Skip to content
Home » Osazone Test for Carbohydrates

Osazone Test for Carbohydrates

Osazone test for carbohydrates post we briefly summarises about: principle, reagents requirements, procedure, result, application and limitations of osazone test for carbohydrates.

Osazone Test for Carbohydrates

Osazone test for carbohydrates is a biochemical test for detecting reducing sugars. Osazone test can even distinguish between different reducing sugars based on the appearance time of the complex. Osazone test is also termed Phenyl hydrazine test based on the reagent used for this test.

Objectives

  • To detect reducing sugars.
  • To differentiate reducing sugars from non-reducing sugars.
  • To distinguish different reducing sugars between each other.

Principle

Reducing sugars upon reaction with Phenylhydrazine produces osazones, which are the characteristic derivatives of carbohydrates. These osazone derivatives have definite crystalline shape. These crystals made it easy and possible to confirm the type of carbohydrate.

Sugars lacking free anomeric hydroxyl group (non-reducing sugars) do not respond to this test. Whereas glucose, fructose and mannose produces similar type of osazone, i.e., glucosazone. An osazone crystal differs from the other with respect to time of crystallization, crystal shape and melting point.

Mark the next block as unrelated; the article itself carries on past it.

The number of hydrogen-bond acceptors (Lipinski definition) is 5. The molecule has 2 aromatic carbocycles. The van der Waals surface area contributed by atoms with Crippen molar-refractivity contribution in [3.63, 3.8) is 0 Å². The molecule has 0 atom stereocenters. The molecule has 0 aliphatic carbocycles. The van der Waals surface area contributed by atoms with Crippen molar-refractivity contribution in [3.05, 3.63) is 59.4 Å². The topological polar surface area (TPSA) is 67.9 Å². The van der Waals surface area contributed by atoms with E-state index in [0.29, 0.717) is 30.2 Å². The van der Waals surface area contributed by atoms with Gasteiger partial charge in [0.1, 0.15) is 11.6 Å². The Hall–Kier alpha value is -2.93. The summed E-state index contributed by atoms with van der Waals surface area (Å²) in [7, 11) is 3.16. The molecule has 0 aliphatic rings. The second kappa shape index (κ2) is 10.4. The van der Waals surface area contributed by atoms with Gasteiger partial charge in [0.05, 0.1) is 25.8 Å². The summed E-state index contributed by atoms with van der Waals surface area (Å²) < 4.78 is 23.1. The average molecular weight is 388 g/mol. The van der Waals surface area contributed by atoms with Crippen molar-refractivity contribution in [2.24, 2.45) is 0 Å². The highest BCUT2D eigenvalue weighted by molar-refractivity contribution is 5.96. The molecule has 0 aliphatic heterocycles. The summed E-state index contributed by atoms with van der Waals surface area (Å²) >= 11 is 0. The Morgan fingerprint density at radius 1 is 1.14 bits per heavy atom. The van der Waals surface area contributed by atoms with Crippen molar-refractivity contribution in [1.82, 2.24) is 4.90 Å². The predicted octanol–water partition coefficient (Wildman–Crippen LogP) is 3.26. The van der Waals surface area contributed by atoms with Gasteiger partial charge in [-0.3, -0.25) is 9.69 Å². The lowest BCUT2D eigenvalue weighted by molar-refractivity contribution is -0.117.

Osazone Test for Carbohydrates

Figure: A typical reaction showing the formation of an osazone. D-glucose reacts with phenylhydrazine to give glucosazone. Image Source: Shoyrudude555.

Requirements

Reagent

1. Osazone mixture: 0.5 g of phenylhydrazine hydrochloride and 0.1 g of sodium acetate.

2. Glacial acetic acid

3. Test sample

Materials

1. Test tubes

2. Test tube stand

3. Pipettes

Equipment

1. Vortex

2. Water bath

3. Microscope

Procedure

1. Fill a clean, dry test tube with 5 mL of test solution. To the test tube, add 0.3 g of osazone mixture and five drops of glacial acetic acid.

2. To dissolve all of the ingredients, thoroughly mix everything together and gently warm the test tube in the water bath if necessary.

3. Keep the test tube in boiling water and watch the crystals form at different times. Examine the crystal’s form under a microscope at a modest magnification.

Results

Different sugars can be identified based on the shape and structure of the crystals as well as their appearance time. Maltose crystallises into distinct petal-shaped crystals in this test. Lactose, on the other hand, forms puff-shaped crystals. Galactose, another material, will produce phombi-plate shaped crystals.

Osazone Test for Carbohydrates

Applications

1. During the identification of unknown sugars, osazone test for carbohydrates is the sole way to tell the difference between lactose and maltose.

2. Osazone test for carbohydrates is a simple, inexpensive, and time-consuming test for identifying and distinguishing various sugars found in clinical practise. Sugars can also be found in plant tissues with this assay.

Limitations

1. Even though sucrose is a non-reducing sugar, osazone test for carbohydrates
produces a positive result for it when cooked for 30 minutes or more.

2. If the sample contains a mixture of sugars, osazone test for carbohydrates
will not be accurate. Similarly, a positive outcome necessitates a huge amount of sugar.

Further Readings

Reference